The euro opened against the USD at 1.1719 (6:30 AM) today, after hitting the lowest price in the last 24 hours of trading at 1.1715 in US trading. USD stands at 109.47 against the JPY.
As a result, EUR-JPY is trading at 128.29. EUR-CHF is oscillating at 1.08372.
After the losses of the previous days, there was a countermovement on the markets yesterday. More and more analysts said that there had to be state intervention in China, otherwise the situation could escalate. Indeed, the Chinese authorities seem to be restructuring the group. However, the new political line towards large corporations (including Tencent, Alibaba) does not speak in favor of a market-friendly variant. We therefore initially rate the counter-movement as precisely such. A decision on the direction or trend reversal for the markets cannot yet be derived from this. From a technical point of view, the situation would improve significantly from 15,500 points. If, on the other hand, the DAX falls below the 15,040 point mark, we switch our stock market light to “yellow”.
Waiting for the Fed
In addition to news from China, the monetary policy decisions of the Federal Reserve are awaited today. It is expected that the FED will clarify when it will formally announce the start of tapering, i.e. the reduction of expansionary monetary policy measures. At the same time, it is unclear whether and how the Fed will comment on interest rate hikes in the future. The majority of the analysts expect the formal announcement of the tapering in November. This would fit in with the fact that the FED is first moving forward and the ECB will follow suit with measures in December.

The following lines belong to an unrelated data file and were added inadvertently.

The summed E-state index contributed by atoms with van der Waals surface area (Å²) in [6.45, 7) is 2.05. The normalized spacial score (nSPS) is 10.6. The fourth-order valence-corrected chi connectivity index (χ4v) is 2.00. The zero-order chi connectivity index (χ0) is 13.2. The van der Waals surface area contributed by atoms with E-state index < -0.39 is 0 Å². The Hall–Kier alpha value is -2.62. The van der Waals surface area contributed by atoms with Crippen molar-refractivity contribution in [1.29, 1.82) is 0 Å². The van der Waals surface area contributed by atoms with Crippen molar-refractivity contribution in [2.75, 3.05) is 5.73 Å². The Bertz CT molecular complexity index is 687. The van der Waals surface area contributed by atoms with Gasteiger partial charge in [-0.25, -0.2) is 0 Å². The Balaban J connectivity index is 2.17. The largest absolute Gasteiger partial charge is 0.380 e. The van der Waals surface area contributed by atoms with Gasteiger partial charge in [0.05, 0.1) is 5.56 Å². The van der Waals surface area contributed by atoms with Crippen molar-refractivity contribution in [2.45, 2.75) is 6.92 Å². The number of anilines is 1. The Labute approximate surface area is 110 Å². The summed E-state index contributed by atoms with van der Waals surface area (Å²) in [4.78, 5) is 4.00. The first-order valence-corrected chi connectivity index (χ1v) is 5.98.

We see no reason to be nervous at this point, the US budget situation is precarious enough to prevent high interest rates in our own interests.
On the contrary, there is a keen interest in long-term negative real interest rates to reduce national debt. In Europe as well. That also means: don’t be afraid of interest rate hikes! These will be so moderate that the economy will not be harmed. The bias of monetary policy remains, preferring to be “a little” too expansive than too defensive.
In summary, a heartfelt “thank you” to all holders of government bonds with a high credit rating, who do not necessarily accept nominal, but real (!) Long-term losses in value by buying them and who finance our government spending.